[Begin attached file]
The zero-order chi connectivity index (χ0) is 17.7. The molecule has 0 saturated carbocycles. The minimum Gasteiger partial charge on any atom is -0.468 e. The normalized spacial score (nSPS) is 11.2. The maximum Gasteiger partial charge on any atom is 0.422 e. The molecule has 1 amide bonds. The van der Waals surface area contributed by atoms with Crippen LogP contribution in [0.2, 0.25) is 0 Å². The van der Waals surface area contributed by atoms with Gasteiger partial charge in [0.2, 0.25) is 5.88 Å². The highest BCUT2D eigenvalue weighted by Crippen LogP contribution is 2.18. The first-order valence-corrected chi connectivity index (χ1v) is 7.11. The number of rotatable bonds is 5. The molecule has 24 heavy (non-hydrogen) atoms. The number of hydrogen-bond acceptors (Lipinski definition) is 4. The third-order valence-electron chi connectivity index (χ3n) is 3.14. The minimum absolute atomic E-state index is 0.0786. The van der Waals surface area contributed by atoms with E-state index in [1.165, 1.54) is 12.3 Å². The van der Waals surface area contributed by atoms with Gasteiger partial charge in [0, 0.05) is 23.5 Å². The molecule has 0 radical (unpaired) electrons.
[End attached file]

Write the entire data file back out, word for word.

The zero-order chi connectivity index (χ0) is 17.7. The molecule has 0 saturated carbocycles. The minimum Gasteiger partial charge on any atom is -0.468 e. The normalized spacial score (nSPS) is 11.2. The maximum Gasteiger partial charge on any atom is 0.422 e. The molecule has 1 amide bonds. The van der Waals surface area contributed by atoms with Crippen LogP contribution in [0.2, 0.25) is 0 Å². The van der Waals surface area contributed by atoms with Gasteiger partial charge in [0.2, 0.25) is 5.88 Å². The highest BCUT2D eigenvalue weighted by Crippen LogP contribution is 2.18. The first-order valence-corrected chi connectivity index (χ1v) is 7.11. The number of rotatable bonds is 5. The molecule has 24 heavy (non-hydrogen) atoms. The number of hydrogen-bond acceptors (Lipinski definition) is 4. The third-order valence-electron chi connectivity index (χ3n) is 3.14. The minimum absolute atomic E-state index is 0.0786. The van der Waals surface area contributed by atoms with E-state index in [1.165, 1.54) is 12.3 Å². The van der Waals surface area contributed by atoms with Gasteiger partial charge in [0, 0.05) is 23.5 Å². The molecule has 0 radical (unpaired) electrons.